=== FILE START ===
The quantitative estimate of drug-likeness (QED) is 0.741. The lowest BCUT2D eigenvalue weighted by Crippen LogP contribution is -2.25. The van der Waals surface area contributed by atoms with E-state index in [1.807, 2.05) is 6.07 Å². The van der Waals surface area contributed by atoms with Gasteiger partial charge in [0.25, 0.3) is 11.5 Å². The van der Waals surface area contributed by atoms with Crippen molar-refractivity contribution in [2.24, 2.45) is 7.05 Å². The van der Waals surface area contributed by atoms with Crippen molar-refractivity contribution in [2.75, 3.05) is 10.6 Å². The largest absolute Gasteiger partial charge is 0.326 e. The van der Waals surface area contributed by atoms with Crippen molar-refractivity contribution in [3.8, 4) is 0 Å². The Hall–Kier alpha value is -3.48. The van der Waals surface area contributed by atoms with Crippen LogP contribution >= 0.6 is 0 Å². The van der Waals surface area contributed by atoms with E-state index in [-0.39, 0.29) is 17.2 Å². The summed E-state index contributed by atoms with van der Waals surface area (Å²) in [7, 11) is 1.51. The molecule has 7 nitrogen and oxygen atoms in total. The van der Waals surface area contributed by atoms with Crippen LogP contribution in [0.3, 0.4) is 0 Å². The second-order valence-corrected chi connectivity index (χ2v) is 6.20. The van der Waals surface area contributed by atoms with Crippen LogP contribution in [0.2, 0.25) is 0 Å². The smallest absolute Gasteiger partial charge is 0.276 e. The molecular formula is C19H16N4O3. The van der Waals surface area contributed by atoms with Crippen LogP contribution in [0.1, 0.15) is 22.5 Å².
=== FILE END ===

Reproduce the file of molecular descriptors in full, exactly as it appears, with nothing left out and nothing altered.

The quantitative estimate of drug-likeness (QED) is 0.741. The lowest BCUT2D eigenvalue weighted by Crippen LogP contribution is -2.25. The van der Waals surface area contributed by atoms with E-state index in [1.807, 2.05) is 6.07 Å². The van der Waals surface area contributed by atoms with Gasteiger partial charge in [0.25, 0.3) is 11.5 Å². The van der Waals surface area contributed by atoms with Crippen molar-refractivity contribution in [2.24, 2.45) is 7.05 Å². The van der Waals surface area contributed by atoms with Crippen molar-refractivity contribution in [2.75, 3.05) is 10.6 Å². The largest absolute Gasteiger partial charge is 0.326 e. The van der Waals surface area contributed by atoms with Crippen molar-refractivity contribution in [3.8, 4) is 0 Å². The Hall–Kier alpha value is -3.48. The van der Waals surface area contributed by atoms with Crippen LogP contribution >= 0.6 is 0 Å². The van der Waals surface area contributed by atoms with E-state index in [-0.39, 0.29) is 17.2 Å². The summed E-state index contributed by atoms with van der Waals surface area (Å²) in [7, 11) is 1.51. The molecule has 7 nitrogen and oxygen atoms in total. The van der Waals surface area contributed by atoms with Crippen LogP contribution in [0.3, 0.4) is 0 Å². The second-order valence-corrected chi connectivity index (χ2v) is 6.20. The van der Waals surface area contributed by atoms with Crippen LogP contribution in [0.2, 0.25) is 0 Å². The smallest absolute Gasteiger partial charge is 0.276 e. The molecular formula is C19H16N4O3. The van der Waals surface area contributed by atoms with Crippen LogP contribution in [0.1, 0.15) is 22.5 Å².